The Strategy of Judging: Evidence from Administrative Law

Journal of Legal Studies, Vol. 31, No. 1, Part 1

Posted: 26 Mar 2002

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Abstract

Recent theories of judicial decision making suggest that federal judges are likely to exploit the structure of law to protect decisions which implement their policy preferences. One perspective asserts that judges, when making decisions that move policy toward their preferred policy outcomes, will be more likely to choose legal grounds -- or judicial instruments -- that are difficult for other political actors to reverse than when making decisions that move policy away from the judges' preferred outcomes. We test this "strategic instrument" perspective and compare our results with those expected from other models of judicial decision making. Using federal circuit court cases reviewing the Environmental Protection Agency from 1981 to 1993, we conduct both bivariate analysis and multinomial logit regression to measure the effect of policy goals on the legal instruments chosen by judges. Our results support the conclusion that strategic considerations systematically influence judicial decision making.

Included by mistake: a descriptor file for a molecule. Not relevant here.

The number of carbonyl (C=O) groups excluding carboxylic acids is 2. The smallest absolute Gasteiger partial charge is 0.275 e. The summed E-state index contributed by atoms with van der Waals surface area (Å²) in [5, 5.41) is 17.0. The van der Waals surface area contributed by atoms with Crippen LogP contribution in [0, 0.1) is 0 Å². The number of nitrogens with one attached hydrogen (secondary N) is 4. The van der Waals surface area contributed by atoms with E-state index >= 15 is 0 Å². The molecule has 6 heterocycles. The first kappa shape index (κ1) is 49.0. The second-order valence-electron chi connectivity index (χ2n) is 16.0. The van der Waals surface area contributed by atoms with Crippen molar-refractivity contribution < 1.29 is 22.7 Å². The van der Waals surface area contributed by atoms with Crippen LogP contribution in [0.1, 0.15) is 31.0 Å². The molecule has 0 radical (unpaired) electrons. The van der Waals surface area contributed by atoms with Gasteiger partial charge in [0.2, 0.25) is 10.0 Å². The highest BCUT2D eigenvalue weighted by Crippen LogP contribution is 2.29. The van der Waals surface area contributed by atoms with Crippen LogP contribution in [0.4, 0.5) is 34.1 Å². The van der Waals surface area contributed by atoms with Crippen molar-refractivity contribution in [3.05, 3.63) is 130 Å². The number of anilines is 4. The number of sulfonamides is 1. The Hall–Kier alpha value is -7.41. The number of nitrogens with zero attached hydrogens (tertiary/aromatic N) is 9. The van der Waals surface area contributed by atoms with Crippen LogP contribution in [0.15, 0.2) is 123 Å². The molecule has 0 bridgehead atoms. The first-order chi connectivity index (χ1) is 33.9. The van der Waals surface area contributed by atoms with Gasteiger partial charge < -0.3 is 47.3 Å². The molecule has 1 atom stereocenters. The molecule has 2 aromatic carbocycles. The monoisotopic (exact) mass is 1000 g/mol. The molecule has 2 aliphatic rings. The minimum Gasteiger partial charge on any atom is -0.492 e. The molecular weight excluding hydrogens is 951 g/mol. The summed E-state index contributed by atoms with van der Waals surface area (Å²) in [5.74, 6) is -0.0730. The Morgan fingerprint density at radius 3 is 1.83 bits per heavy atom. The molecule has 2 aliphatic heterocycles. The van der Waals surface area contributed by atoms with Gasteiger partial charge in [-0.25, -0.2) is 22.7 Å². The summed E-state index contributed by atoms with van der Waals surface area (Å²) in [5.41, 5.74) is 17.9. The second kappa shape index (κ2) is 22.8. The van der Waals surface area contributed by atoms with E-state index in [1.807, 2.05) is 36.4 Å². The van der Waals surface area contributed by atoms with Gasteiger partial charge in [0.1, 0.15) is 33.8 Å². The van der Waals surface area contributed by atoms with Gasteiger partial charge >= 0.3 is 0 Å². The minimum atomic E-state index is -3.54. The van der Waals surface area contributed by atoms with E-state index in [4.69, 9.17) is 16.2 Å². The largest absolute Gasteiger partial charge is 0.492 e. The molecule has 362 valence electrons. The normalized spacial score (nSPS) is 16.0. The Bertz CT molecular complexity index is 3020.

Suggested Citation

Tiller, Emerson H. and Smith, Joseph L., The Strategy of Judging: Evidence from Administrative Law. Journal of Legal Studies, Vol. 31, No. 1, Part 1. Available at SSRN: https://ssrn.com/abstract=301985

Emerson H. Tiller (Contact Author)

Northwestern University - Pritzker School of Law ( email )

375 E. Chicago Ave
Chicago, IL 60611
United States

Joseph L. Smith

Grand Valley State University - Department of Political Science ( email )

1101 Au Sable Hall
Allendale, MI 49401
United States

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